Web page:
Winner Floyd Cardoz wanted to leave Top Chef Masters because of the conflict

During the finale of Top Chef Masters 3 last night, Floyd Cardoz beat Traci Des Jardins and Mary Sue Milliken to claim the $100,000 prize for his charity, the Mount Sinai School of Medicine’s Young Scientist Cancer Research Fund. But he told one of the show’s new judges, Ruth Reichl, that early in the competition, he wanted to leave because it wasn’t fun thanks to the fighting between the chefs.

In other words, the show’s winner felt very much the same way many of us did about this season, with its not-so-great changes and interpersonal conflict replacing the joyous fun of watching extremely talented, well-known chefs challenge themselves.

Floyd was encouraged to sign on for the show by his friend Johnathan Waxman, who was on the second season, but in an interview with Reichl published on Gilt Taste, said, “I was not having fun” at the start of the competition. “I thought there’d be a lot of camaraderie, a lot of helping each other out. I thought we’d all be in this together,” he said. Floyd called his business partner, Danny Meyer, and “said, ‘I don’t know if I should be here. I can’t be a person who’s putting everybody else down, and that seems to be what it takes to win.” Meyer told him “Just relax and be yourself” and Floyd now says “That was when my attitude changed.” He stopped caring about the clock or about screw-ups.

Reichl adds that Floyd lost 25 pounds while filming the show, which she calls a “grueling exercise,” and says, “I was constantly amazed by the difficulty of the challenges.” Floyd told her that he’d do it again because “I learned a lot about myself. Doing Top Chef Masters you understand your limitations. You can forget very often why you’re a chef and why you cook–It took me back to who I really am.”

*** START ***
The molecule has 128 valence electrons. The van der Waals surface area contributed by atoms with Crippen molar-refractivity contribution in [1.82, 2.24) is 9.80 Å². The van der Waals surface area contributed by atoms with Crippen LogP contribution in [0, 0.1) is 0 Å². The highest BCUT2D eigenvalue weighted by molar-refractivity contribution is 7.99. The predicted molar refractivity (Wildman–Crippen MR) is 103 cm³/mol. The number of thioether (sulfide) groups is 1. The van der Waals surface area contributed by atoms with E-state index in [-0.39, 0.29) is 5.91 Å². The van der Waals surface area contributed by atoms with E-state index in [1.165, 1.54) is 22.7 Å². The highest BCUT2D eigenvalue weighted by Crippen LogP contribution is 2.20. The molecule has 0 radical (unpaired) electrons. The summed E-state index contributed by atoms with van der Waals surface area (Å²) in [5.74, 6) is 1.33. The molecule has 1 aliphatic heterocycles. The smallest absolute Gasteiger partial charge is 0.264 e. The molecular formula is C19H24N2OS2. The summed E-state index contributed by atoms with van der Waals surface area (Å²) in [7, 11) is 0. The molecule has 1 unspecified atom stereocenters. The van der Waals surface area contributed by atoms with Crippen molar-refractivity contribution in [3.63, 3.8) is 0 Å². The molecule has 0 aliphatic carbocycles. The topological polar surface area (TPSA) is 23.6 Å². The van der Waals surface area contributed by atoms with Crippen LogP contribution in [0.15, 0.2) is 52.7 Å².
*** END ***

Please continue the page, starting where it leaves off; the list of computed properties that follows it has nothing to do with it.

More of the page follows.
In her interview/essay, Reichel talks about judging, saying that when she signed on, “I was sure that the producers would be watching over our shoulders, trying to nudge us into certain outcomes, and I kind of looked forward to fighting them off. I was positive that they would be willing to sacrifice the truth for the sake of a good story. But I was wrong. The Magical Elves never interfered, never questioned a decision, never even indicated a preference.”

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about the writer

Andy Dehnart is a journalist who has covered reality television for more than 15 years and created reality blurred in 2000. A member of the Television Critics Association, his writing and criticism about television, culture, and media has appeared on NPR and in Playboy, Buzzfeed, and many other publications. Andy, 36, also directs the journalism program at Stetson University in Florida, where he teaches creative nonfiction and journalism. He has an M.F.A. in nonfiction writing and literature from Bennington College. More about reality blurred and Andy.